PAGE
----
Hydrogen distraction risks a clean energy transition
The Hydrogen distraction risks undermining the clean energy transition.
Colin Roche exposes the parties behind the distraction, the superficial appeal and the explains why the hydrogen bubble must burst, sooner or later: Hydrogen Bubble due to burst.
We recommend you read the brief article in full.
For those short on time the key quotes are:
- The speed of this sudden hype, and the breathlessness of the promises, should make us pause for thought.
- 99.9% of Europe's hydrogen is produced from fossil fuels, made by splitting methane gas into carbon and hydrogen.
- the big oil and gas players have a big stake in the hydrogen game.
- It is important to understand that hydrogen is not a clean or a dirty source of energy: it is simply a vector to store and move energy around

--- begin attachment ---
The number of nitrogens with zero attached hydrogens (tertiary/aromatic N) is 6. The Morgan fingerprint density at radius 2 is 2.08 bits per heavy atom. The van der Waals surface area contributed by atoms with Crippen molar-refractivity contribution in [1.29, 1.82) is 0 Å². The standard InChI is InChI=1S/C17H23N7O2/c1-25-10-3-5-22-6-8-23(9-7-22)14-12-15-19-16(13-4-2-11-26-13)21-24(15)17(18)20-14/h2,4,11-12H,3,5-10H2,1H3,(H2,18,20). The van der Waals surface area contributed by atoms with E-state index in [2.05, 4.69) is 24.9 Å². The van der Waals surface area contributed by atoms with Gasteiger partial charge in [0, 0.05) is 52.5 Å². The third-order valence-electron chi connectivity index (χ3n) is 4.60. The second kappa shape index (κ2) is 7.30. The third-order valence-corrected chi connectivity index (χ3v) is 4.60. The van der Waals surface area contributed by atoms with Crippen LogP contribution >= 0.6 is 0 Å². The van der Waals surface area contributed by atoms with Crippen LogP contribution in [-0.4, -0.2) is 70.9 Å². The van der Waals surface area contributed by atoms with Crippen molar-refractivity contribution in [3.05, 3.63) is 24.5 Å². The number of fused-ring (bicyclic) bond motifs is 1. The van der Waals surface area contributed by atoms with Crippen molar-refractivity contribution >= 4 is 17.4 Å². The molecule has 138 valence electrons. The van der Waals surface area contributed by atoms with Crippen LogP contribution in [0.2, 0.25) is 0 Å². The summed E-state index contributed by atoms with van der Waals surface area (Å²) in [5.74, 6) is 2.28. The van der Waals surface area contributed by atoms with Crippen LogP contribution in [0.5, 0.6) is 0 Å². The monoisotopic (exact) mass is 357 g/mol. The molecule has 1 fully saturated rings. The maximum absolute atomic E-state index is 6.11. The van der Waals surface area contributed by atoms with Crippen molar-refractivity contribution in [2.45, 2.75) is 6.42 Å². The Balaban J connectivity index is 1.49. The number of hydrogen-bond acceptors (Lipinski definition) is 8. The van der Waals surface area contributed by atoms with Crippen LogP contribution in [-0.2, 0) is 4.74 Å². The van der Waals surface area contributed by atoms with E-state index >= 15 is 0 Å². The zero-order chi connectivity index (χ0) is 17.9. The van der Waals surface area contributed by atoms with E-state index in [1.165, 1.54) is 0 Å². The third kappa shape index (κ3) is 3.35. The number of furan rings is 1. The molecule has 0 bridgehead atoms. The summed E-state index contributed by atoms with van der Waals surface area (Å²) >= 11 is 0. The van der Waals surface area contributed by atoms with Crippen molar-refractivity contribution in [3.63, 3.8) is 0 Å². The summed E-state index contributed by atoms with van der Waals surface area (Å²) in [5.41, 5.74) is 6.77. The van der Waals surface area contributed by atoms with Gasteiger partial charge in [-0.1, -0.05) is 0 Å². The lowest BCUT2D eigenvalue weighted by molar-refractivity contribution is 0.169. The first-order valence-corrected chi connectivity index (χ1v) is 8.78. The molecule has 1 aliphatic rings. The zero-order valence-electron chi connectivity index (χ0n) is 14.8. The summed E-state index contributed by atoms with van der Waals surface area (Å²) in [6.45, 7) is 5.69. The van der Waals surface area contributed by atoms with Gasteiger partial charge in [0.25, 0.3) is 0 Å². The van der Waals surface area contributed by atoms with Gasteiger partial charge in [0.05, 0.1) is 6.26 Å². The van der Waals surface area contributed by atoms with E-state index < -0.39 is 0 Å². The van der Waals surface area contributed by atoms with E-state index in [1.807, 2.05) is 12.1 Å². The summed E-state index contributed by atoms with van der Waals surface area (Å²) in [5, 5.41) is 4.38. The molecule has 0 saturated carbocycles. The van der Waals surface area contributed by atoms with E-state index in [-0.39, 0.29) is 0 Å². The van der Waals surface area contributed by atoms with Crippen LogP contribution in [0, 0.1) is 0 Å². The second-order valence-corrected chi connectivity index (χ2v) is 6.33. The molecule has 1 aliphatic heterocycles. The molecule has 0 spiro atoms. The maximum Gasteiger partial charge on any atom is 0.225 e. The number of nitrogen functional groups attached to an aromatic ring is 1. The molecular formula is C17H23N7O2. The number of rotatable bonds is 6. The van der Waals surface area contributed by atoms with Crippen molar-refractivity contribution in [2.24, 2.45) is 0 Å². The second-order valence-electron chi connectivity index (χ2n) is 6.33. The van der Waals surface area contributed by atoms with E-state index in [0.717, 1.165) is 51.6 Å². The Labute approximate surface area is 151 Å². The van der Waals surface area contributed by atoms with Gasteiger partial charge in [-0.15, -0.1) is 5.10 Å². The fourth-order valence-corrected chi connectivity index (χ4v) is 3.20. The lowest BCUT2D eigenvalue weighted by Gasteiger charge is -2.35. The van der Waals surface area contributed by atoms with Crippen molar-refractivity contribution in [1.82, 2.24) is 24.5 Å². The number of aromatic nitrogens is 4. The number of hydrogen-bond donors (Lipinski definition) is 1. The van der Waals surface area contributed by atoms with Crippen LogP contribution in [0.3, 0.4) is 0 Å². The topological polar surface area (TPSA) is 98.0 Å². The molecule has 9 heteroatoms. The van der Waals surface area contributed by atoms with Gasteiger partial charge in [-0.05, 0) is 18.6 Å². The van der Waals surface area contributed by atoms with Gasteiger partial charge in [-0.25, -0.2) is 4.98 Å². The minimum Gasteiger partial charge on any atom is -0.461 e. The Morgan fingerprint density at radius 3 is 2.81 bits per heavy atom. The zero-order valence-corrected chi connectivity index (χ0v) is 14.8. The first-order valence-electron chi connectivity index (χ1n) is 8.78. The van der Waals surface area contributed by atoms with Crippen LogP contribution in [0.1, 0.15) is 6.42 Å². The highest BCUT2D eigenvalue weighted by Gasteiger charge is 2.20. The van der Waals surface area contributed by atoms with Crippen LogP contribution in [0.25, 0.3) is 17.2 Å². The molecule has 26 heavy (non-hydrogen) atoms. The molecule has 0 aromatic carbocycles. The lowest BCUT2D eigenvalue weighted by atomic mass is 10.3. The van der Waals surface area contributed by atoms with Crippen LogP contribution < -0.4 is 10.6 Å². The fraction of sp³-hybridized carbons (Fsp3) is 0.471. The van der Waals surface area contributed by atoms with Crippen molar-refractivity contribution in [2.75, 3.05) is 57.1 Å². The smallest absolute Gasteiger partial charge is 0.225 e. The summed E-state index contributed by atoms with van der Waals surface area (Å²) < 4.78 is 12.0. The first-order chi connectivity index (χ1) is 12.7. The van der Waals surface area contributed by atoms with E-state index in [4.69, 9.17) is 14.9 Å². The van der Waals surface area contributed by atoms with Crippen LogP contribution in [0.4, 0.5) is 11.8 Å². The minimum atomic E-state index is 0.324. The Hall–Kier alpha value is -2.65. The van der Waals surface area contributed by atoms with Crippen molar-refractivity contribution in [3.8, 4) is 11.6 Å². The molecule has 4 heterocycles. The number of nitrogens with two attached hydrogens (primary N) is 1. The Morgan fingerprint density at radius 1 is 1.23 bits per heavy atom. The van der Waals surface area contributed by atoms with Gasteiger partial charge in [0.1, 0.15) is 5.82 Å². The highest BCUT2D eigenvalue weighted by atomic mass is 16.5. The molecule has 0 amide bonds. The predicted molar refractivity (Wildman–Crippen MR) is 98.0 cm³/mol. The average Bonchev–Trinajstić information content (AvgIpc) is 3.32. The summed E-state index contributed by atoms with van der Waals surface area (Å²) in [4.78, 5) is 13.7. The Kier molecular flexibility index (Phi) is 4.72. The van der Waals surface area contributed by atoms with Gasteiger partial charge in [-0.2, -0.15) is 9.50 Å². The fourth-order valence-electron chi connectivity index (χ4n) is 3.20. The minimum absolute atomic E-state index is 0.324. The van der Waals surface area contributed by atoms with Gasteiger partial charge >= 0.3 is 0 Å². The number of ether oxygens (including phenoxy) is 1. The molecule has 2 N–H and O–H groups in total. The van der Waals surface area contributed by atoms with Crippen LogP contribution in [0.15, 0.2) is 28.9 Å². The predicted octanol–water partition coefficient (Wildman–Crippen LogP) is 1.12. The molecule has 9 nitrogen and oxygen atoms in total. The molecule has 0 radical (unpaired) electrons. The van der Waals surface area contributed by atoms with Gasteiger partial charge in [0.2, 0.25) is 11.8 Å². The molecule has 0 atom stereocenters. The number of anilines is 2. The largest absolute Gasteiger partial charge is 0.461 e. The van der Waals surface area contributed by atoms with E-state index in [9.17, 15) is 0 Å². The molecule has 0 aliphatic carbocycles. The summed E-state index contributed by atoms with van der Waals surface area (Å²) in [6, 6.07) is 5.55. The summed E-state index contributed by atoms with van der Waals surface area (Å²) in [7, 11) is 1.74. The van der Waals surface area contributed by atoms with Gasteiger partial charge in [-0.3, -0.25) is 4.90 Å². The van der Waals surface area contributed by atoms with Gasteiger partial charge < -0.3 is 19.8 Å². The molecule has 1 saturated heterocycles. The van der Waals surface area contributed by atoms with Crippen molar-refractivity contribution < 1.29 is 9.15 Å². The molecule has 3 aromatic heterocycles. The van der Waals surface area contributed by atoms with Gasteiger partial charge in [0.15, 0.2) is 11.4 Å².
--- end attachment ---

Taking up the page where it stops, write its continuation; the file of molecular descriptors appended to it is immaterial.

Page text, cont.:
- The fossil fuel industry claims that it will be able to capture and store the carbon. In reality, the large-scale and secure storage of carbon remains unproven and uneconomic.
- Five times more wind or solar farms would be needed to heat our homes with hydrogen than if we were to heat them directly with electricity using a heat pump. It is a similar story with hydrogen cars versus electric cars.
- Despite clear data on the inefficiency and the higher costs of hydrogen compared to direct electrification, decision makers appear to be more than willing to fall for the hype. The inescapable conclusion is that European governments are heavily invested in continuing to pump and to pipe fossil gas. It is far easier to buy the fairy-tale that hydrogen can substitute fossil gas, than to phase out gas boilers, downsize gas grids and cut oil and gas production.
- Perhaps the most maddening part of this hydrogen bubble is how much it draws oxygen away from important conversations on how to implement the solutions needed for Europe's energy transformation. Energy efficiency, replacing fossil fuels in the power, heating and transport sectors with renewable alternatives, and electrifying as much of our heating and transport as possible. Meanwhile, just like the hydrogen airship Hindenburg, don't be surprised if this hydrogen bubble bursts in our faces.